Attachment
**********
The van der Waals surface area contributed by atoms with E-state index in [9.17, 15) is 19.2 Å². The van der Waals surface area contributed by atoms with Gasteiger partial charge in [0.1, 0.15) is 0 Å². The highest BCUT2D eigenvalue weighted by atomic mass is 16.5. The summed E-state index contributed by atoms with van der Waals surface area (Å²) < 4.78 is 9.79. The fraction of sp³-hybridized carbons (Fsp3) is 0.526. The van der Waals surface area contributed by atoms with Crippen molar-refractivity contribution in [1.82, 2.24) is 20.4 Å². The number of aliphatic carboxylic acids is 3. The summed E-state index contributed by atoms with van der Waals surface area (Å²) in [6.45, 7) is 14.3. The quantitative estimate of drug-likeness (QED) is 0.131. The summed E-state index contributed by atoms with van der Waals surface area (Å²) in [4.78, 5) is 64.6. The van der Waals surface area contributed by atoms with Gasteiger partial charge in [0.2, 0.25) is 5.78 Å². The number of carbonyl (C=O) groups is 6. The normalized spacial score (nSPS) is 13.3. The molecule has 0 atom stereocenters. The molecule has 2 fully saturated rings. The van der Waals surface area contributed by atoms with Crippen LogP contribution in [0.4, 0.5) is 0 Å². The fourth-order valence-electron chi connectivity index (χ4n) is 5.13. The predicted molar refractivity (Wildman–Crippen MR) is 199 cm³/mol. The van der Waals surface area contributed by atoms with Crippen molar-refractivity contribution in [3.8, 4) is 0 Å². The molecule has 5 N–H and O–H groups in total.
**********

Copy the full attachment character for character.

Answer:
The van der Waals surface area contributed by atoms with E-state index in [9.17, 15) is 19.2 Å². The van der Waals surface area contributed by atoms with Gasteiger partial charge in [0.1, 0.15) is 0 Å². The highest BCUT2D eigenvalue weighted by atomic mass is 16.5. The summed E-state index contributed by atoms with van der Waals surface area (Å²) < 4.78 is 9.79. The fraction of sp³-hybridized carbons (Fsp3) is 0.526. The van der Waals surface area contributed by atoms with Crippen molar-refractivity contribution in [1.82, 2.24) is 20.4 Å². The number of aliphatic carboxylic acids is 3. The summed E-state index contributed by atoms with van der Waals surface area (Å²) in [6.45, 7) is 14.3. The quantitative estimate of drug-likeness (QED) is 0.131. The summed E-state index contributed by atoms with van der Waals surface area (Å²) in [4.78, 5) is 64.6. The van der Waals surface area contributed by atoms with Gasteiger partial charge in [0.2, 0.25) is 5.78 Å². The number of carbonyl (C=O) groups is 6. The normalized spacial score (nSPS) is 13.3. The molecule has 0 atom stereocenters. The molecule has 2 fully saturated rings. The van der Waals surface area contributed by atoms with Crippen LogP contribution in [0.4, 0.5) is 0 Å². The fourth-order valence-electron chi connectivity index (χ4n) is 5.13. The predicted molar refractivity (Wildman–Crippen MR) is 199 cm³/mol. The van der Waals surface area contributed by atoms with Crippen molar-refractivity contribution in [3.8, 4) is 0 Å². The molecule has 5 N–H and O–H groups in total.